Missouri moving ahead with execution plans

FILE - This Feb. 18, 2014, file photo, released by Missouri Department of Corrections, shows death row inmate Walter Barton, convicted of killing an 81-year-old mobile home park manager nearly three decades ago now faces execution in May. The Missouri Supreme Court on Tuesday, May 13, 2020, set a May 19, execution date for Barton (Missouri Department of Corrections via AP, File)

O'FALLON, Mo. – Missouri is moving ahead with plans to execute a man next week, despite new concerns about key evidence that led to his conviction, and despite concerns about the coronavirus that prompted other states to postpone lethal injections.

Walter Barton, 64, is scheduled to die by injection Tuesday for killing 81-year-old trailer park operator Gladys Kuehler in 1991. She was beaten, sexually assaulted and stabbed more than 50 times in the town of Ozark, near Springfield. The execution would be the first in the U.S. since March 5.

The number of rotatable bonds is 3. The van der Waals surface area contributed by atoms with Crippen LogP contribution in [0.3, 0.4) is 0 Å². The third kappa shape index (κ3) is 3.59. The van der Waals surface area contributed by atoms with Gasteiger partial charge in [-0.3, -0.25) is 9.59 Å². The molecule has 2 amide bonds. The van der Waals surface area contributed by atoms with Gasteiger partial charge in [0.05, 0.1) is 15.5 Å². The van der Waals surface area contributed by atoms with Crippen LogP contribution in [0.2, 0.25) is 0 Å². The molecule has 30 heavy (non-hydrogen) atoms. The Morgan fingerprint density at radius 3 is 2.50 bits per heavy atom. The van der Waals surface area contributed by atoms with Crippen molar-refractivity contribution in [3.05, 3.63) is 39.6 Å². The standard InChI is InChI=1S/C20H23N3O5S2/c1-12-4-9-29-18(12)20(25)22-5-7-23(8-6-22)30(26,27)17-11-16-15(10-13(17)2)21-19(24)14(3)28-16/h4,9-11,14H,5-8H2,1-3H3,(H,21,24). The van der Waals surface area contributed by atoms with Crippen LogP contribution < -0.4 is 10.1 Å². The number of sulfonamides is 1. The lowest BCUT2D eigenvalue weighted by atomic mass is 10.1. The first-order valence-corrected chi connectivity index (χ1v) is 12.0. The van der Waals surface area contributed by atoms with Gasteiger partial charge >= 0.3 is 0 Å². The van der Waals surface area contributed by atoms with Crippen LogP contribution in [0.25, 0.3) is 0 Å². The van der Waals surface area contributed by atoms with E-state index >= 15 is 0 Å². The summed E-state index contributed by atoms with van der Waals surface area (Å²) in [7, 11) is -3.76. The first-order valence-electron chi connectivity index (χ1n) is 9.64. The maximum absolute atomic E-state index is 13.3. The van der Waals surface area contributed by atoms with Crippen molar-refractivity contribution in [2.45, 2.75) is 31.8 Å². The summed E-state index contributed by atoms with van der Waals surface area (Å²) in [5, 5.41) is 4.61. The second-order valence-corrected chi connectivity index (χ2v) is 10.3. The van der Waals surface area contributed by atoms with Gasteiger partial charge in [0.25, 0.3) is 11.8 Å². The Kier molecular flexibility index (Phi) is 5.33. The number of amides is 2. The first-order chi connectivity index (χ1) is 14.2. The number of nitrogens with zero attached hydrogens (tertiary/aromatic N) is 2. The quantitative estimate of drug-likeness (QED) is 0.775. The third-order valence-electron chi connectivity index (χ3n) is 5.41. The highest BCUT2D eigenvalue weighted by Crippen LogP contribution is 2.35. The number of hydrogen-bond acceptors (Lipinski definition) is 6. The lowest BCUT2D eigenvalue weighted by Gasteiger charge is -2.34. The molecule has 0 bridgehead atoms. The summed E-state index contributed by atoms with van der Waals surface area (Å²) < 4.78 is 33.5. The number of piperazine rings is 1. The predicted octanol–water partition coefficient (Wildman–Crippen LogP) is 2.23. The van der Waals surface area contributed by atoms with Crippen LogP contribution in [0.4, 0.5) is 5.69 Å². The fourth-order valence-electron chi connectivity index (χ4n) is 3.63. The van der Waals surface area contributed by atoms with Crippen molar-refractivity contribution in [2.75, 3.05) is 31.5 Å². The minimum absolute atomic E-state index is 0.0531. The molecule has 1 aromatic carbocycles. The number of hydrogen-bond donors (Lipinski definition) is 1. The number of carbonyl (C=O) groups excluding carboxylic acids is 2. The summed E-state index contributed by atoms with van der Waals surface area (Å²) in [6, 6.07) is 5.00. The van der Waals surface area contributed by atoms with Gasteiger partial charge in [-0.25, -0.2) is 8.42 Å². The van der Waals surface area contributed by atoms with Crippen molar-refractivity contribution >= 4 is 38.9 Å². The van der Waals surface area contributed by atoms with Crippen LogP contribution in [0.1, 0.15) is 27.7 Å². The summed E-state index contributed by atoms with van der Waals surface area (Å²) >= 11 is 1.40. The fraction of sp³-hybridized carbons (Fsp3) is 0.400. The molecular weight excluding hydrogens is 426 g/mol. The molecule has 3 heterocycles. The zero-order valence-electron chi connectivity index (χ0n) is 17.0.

Three jurors involved in Barton's 2006 trial now express misgivings, based on new blood spatter evidence, Barton’s attorney, Fred Duchardt Jr., said Wednesday. The NAACP and Missourians for Alternatives to the Death Penalty submitted more than 5,000 petition signatures Wednesday to Republican Gov. Mike Parson, urging him to grant clemency.

Parson’s spokeswoman Kelli Jones said the governor's office anticipates that that the execution will go on as scheduled. She declined further comment.

Duchardt also has an appeal pending in federal court.

Key to Barton's conviction was blood that was found on his clothing. Duchardt said the blood got there after Barton and others found Kuehler dead.

A blood spatter expert retained by Barton's defense team concluded that the assailant would have had far more blood on his clothing. Duchardt said three jurors recently signed affidavits calling the new evidence “compelling” and saying it would have affected their deliberations. The jury foreman said, based on the evidence, he would have been “uncomfortable” recommending the death penalty.

Duchardt said he is trying to reach the other surviving jurors, but the coronavirus shutdown has slowed that effort and created other logistical issues. For example, with public buildings closed, members of Barton's defense team interviewed two jurors in a parking lot, he said.